Older adults are at much higher risk of death from COVID-19 than their younger counterparts, but many also face another, less recognized health risk associated with the pandemic: loss of muscle mass.
As you get older, you may feel like your body has begun to slow down as you begin to feel less limber and simpler tasks become more difficult or painful to accomplish. This needn't be the case, however, as regularly working out, even casually, will have tremendous benefits for keeping your body functioning to its best ability even as you enter your senior years. To accomplish this, here are some of the best exercises for older adults.
It's a common dieter's lament: "Ugh, my metabolism is so slow, I'm never going to lose any weight."
We all need some exercise in our daily lives to live more healthily. However, it can be hard for many people to find the motivation to get into a workout routine because they find common exercises boring and repetitive. This is why it's worth finding a unique and exciting activity that will give you a workout and allow you to have fun at the same time. Learn some unique ways to get exercise for the day by reading below.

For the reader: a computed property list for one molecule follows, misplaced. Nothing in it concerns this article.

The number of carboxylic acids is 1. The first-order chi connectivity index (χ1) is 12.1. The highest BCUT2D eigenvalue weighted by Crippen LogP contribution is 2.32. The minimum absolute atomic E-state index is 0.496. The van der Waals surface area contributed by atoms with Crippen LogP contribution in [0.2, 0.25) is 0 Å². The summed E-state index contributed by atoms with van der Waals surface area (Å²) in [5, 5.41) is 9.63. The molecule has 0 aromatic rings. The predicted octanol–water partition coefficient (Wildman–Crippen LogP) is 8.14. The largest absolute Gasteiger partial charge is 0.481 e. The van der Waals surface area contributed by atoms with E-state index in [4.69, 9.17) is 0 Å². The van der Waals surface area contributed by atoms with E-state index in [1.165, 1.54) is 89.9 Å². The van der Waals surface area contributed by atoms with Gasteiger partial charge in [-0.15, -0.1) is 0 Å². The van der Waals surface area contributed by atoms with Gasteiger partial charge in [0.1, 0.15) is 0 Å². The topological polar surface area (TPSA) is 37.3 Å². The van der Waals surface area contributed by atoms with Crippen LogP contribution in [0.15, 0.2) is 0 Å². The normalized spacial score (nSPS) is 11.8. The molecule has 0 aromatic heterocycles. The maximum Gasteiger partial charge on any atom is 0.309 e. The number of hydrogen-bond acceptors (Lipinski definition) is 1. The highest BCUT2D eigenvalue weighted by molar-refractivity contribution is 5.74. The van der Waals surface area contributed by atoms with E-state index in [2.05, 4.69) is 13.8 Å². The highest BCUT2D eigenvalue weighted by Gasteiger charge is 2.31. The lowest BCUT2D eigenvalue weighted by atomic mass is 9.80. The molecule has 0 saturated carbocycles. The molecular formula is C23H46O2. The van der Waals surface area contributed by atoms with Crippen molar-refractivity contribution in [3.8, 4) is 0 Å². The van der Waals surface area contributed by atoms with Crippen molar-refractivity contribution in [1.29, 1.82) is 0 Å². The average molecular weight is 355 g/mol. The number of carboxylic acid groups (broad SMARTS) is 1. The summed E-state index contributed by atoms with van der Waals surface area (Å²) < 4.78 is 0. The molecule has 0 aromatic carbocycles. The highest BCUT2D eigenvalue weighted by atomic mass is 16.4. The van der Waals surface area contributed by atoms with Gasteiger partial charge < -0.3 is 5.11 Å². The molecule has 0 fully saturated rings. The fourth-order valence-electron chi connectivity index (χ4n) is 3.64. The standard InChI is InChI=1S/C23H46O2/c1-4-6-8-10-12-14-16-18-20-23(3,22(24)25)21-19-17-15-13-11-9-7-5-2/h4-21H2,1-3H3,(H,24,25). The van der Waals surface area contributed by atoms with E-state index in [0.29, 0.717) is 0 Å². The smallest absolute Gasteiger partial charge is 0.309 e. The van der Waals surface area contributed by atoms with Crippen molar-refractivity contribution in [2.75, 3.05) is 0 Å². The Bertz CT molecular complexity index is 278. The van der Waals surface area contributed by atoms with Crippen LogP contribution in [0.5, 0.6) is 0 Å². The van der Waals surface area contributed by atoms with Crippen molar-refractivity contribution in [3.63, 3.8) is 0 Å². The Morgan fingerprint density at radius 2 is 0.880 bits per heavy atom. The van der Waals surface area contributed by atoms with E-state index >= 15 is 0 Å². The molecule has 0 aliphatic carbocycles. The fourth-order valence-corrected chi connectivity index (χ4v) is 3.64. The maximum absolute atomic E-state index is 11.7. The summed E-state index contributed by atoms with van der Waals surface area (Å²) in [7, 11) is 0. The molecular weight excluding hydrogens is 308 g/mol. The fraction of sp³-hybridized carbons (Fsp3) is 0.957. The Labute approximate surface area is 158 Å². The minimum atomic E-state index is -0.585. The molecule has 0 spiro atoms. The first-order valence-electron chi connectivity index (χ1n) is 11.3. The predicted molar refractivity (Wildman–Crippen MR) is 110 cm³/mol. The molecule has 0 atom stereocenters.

Exercise is a fantastic thing to have in your daily routine. It's always enticing to want to burn fat and build strength and muscle. However, it's important to make sure you're always doing it the right way. Making serious mistakes will only work against you. For some top workout mistakes to avoid, read below.
Doing any sort of strenuous exercise can lead to injuries when you approach it carelessly. Whether you are going for an intense hike on one of the many scenic Colorado trails, playing a sport, or working in a physically demanding profession, you should take measures to reduce your risk of getting hurt. Putting some time and energy into preventative steps can save you from weeks or even months of unnecessary downtime due to carelessness. Follow these tips for avoiding injuries during physical activity so you won't need to deal with the frustration.
Even though you know walking is good for you, sometimes it's just difficult to fit it into a busy schedule. It can be tough to work in a walk between errands, work, and volunteer obligations. Don't let these barriers keep you from figuring out how to add walking to your daily routine.
A health informatics researcher explains why people don't always get the 'credit' they think they should from using wearable fitness trackers.
Athletes, coaches and mere mortals should remember that the desired physiological response to a training stimulus requires both a gradual buildup period and period of recovery in between training sessions.